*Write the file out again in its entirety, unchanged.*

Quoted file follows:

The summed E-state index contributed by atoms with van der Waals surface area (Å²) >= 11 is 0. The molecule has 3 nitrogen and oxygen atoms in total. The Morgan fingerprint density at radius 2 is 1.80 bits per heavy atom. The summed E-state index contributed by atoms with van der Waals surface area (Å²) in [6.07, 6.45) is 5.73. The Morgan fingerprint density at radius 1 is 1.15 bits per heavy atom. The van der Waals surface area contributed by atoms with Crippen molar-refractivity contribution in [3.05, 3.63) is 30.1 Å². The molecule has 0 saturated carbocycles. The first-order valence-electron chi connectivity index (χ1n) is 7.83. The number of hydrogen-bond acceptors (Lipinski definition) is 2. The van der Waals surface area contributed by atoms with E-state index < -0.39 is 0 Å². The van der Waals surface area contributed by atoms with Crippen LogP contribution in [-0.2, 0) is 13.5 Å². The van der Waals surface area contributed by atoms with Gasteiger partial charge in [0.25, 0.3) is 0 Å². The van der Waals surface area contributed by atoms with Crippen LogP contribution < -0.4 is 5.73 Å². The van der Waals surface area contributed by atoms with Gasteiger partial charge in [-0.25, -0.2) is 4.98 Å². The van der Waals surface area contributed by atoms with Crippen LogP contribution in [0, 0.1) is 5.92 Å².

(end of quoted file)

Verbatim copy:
The summed E-state index contributed by atoms with van der Waals surface area (Å²) >= 11 is 0. The molecule has 3 nitrogen and oxygen atoms in total. The Morgan fingerprint density at radius 2 is 1.80 bits per heavy atom. The summed E-state index contributed by atoms with van der Waals surface area (Å²) in [6.07, 6.45) is 5.73. The Morgan fingerprint density at radius 1 is 1.15 bits per heavy atom. The van der Waals surface area contributed by atoms with Crippen molar-refractivity contribution in [3.05, 3.63) is 30.1 Å². The molecule has 0 saturated carbocycles. The first-order valence-electron chi connectivity index (χ1n) is 7.83. The number of hydrogen-bond acceptors (Lipinski definition) is 2. The van der Waals surface area contributed by atoms with E-state index < -0.39 is 0 Å². The van der Waals surface area contributed by atoms with Crippen LogP contribution in [-0.2, 0) is 13.5 Å². The van der Waals surface area contributed by atoms with Gasteiger partial charge in [0.25, 0.3) is 0 Å². The van der Waals surface area contributed by atoms with Crippen LogP contribution < -0.4 is 5.73 Å². The van der Waals surface area contributed by atoms with Gasteiger partial charge in [-0.25, -0.2) is 4.98 Å². The van der Waals surface area contributed by atoms with Crippen LogP contribution in [0, 0.1) is 5.92 Å².